0705131209950001 I owe my grandmother an apology. When I was in college I used to complain about the racism I experienced as a non white person in Mormon Culture. People complaining that soon there would be no white people left. Everyone (including Apostles) asking when I was going back to where I apparently came from. Nephi talking about how a skin of blackness would keep his fair and delightsome progeny from mingling with the cursed.

And my grandmother said she understood how it felt to be different, even though she was white. She had grown up the child of someone who had not abandoned polygamy with the rest of the church. Apostates. The father died and his two young wives did their best to raise their many children in the Mormon community. I scoffed at my grandma, how could she know what I was going through?

I had chronic depression and was periodically suicidal. And while I wouldn’t say the not so subtle racism of the Mormon culture was a primary driver of that (really, it was no worse than the institutional sexism) it was a risk factor, an additional burden on top of being female, overweight, from a broken home, and mentally ill (because Mormons should all be happy).

Fortunately for me, I was able to recover from these and other issues and find peace and healing in my Savior. Through this process I came to believe that everyone has problems that require the atonement and the grace of God to overcome. It seems to me God does not send us to Earth expecting to face no difficulties. From Adam and Eve, to the sacrifice of Isaac, to Nephi getting the plates, it seems God never hesitates to give us two commandments that cannot both be obeyed.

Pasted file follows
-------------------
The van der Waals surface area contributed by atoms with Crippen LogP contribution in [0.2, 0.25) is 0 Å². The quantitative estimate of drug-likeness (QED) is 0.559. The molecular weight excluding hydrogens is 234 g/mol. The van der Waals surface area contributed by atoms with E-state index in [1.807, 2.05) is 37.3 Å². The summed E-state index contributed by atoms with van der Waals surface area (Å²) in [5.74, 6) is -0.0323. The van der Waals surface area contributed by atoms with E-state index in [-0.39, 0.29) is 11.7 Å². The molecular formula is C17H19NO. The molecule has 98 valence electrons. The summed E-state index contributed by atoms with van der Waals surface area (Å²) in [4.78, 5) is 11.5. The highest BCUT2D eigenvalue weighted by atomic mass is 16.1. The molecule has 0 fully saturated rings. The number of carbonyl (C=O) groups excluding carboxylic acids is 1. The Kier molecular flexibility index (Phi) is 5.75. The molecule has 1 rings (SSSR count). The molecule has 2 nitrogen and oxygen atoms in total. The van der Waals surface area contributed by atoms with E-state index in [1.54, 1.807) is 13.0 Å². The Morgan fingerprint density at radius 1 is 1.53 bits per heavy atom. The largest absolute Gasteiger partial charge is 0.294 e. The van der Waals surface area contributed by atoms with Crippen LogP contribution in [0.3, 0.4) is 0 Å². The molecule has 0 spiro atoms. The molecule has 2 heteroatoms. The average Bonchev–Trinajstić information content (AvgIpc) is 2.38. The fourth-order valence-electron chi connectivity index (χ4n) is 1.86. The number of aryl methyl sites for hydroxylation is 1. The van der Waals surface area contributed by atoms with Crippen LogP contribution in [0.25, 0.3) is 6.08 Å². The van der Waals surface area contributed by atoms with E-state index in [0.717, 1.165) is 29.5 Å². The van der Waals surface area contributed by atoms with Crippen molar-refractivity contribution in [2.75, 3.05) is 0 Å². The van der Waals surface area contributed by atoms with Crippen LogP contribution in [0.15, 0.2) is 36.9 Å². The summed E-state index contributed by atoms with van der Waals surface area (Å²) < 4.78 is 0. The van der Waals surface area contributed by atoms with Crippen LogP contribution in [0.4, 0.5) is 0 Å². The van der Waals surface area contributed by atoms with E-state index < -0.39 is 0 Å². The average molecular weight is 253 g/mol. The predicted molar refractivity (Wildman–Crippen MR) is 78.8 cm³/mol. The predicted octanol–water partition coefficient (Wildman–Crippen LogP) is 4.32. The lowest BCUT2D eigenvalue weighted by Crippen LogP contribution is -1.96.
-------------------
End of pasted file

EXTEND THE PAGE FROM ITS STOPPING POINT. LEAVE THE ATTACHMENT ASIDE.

So it is that I received a pointed and undeniable testimony that marriage between a man and woman is ordained of God. And I also have a child who identifies as trans. And that is when I realize that I owe my grandmother an apology. I thought that because she didn’t have the exact same trial as me, she couldn’t understand, but she understood the difficulty of systematic rejection inherent in the Mormon culture. I try to let my child know that even though Mormons are frequently clueless about the ways they hurt people just trying to be good Mormons, that doesn’t mean the Gospel is not true.

The LDSGBT suicide numbers have never claimed to be anything besides an informal report, but suddenly a great many Mormons have sprouted surprising critical thinking skills. The church has not disputed these numbers. I stand with the brethren in mourning those who have lost hope. And I beg people who are disputing the numbers to “Stop it” as President Uchtdorf would say.


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